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When I first heard about the new X-Men movie, I was terribly excited. Professor X and Magneto back when they were BFFs? That’s probably one of the most interesting storylines in all of the Marvelverse (Civil War aside). Sixties era setting? I appreciate go-go girls as much as the next person, and besides, this makes Magneto and Prof. X contemporaries with a certain Mr. Bond. Happens BEFORE the X-Trilogy takes place? Even better: Cyclops is still alive out there somewhere, we don’t have to deal with Rogue’s emo-tantrums, and we can all pretend that Wolverine: Origins just never happened. (And seriously, they came up with marketing stuff like this- MacGuffin). Then I saw these posters. I probably should have given up any expectations then.
Who thought this was a good idea? I get that this movie focuses on Charles and Erik’s roles as mutant forefathers, but did they have to make that point literally, by having their faces sprout from their loins? Unfortunately, these posters seemed to accurate predict the movie itself as a series of missed opportunities. I don’t know much about movie reviewing, but I do like to think I know a bit about storytelling. And I can recognize a missed opportunity when I see one.
1. Professor X and Magneto
In my opinion, James McAvoy and Michael Fassbender were excellent for these roles. Fassbender’s Magneto was a brutal, sexy version of James Bond, except darker and more vicious. McAvoy’s Professor X was perfect. Snarky and pretentious, I was delighted to be suppressing my urge to punch him in the face throughout the movie. Nobody can be that sanguine without having been a complete prick at some point; it was refreshing to see Professor X portrayed as something besides a saint.
Unlike some of the other characters (but more on that later), Professor X and Magneto were actually well developed. To be fair, given their detailed history in the comics, how could they have not been? What was disappointing, however, was that their relationship was not as well developed as they had been individually. Maybe the writers intended to emphasize each man as his own maverick. I’m not sure. What I do know is the main reason why I gave this movie a chance was because I was curious to see what the writers had come up with for the enigma of how Charles and Erik became friends.
The best we got was a cheap friendship montage: the young mutants get trained, Charles and Erik become best friends, and a good time is had by all until Kevin Bacon strolls by and rains on everybody’s parade. Instead of rehashing the first movie (yes, I think we can all take for granted by now that Magneto was a victim of the Holocaust–and by the way, when did that become a trope instead of a tragedy?), maybe they should have spent their efforts developing actual relationships between characters. Furthermore, the ending was a major disappointment. Rather than Erik blindly tossing bullets over his shoulder, it would have been more interesting if Erik, lost in a blind rage, intentionally shoots Charles. At the very least, it’s better character development than a mere accident. Once he has realized what has happened, he is penitent–but he also has a moment of recognition. He sees that Charles’s path of peace and reconciliation could never be his own. The moment becomes poignant because Erik sees himself for what he is: a monster. In one moment, he is horrified by what he sees and hates himself for paralyzing his best friend, but also is strangely excited and relishes in his power. The sun eclipses; the dark side wins. Charles grieves for his friend, but more importantly he grieves for himself and can’t help but resent Erik for what he has done. He knows he will spend the rest of his life confined to a wheelchair. He tries not to hold his condition against Erik, but he knows deep within him that he will never be able to rise above it. The actors were talented and certainly could have dealt with such a complex scene–its a shame that the writers couldn’t.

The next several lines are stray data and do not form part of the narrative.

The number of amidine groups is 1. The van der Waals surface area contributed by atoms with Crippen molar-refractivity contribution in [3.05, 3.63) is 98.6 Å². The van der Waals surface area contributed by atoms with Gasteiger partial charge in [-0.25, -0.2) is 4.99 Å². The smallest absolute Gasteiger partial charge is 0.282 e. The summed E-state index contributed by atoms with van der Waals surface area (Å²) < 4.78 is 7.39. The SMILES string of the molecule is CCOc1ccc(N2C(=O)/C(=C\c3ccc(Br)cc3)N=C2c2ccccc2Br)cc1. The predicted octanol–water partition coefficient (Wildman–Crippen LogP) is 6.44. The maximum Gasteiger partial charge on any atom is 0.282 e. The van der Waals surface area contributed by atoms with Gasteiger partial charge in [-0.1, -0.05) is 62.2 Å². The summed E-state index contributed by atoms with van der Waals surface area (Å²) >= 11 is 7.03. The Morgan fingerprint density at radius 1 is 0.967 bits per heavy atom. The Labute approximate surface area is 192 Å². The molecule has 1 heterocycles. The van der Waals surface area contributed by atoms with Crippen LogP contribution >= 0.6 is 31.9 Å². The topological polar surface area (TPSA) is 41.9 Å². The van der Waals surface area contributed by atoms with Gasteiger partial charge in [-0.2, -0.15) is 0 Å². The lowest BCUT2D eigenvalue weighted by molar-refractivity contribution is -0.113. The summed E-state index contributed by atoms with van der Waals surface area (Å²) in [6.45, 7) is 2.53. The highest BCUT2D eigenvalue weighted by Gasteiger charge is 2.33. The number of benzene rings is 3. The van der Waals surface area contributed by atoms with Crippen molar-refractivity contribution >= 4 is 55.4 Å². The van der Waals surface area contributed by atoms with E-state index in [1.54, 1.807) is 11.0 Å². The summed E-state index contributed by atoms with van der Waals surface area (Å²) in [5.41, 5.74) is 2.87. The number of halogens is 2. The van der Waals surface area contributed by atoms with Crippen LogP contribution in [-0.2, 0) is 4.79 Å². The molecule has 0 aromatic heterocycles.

2. Jennifer Lawrence as Mystique
I’ve heard such promising things about Jennifer Lawrence. Unfortunately, I didn’t get to see any of it during First Class.
Mystique’s development was such a missed opportunity in the movie. Yes, we get that she is young and vulnerable. We get that she wasn’t always the vicious, savvy villainness we typically see. And I don’t argue with her initial portrayal as your standard insecure teenager–I just wish that somehow throughout the movie, she moved beyond that. For being what turns out to be one of the most powerful female characters in comicbookdom, Mystique was sadly one-dimensional. She essentially played a stock character: insecure teenage girl with body image issues who has difficulty accepting herself for who she was. For Chrissakes, that’s the plot of She’s All That.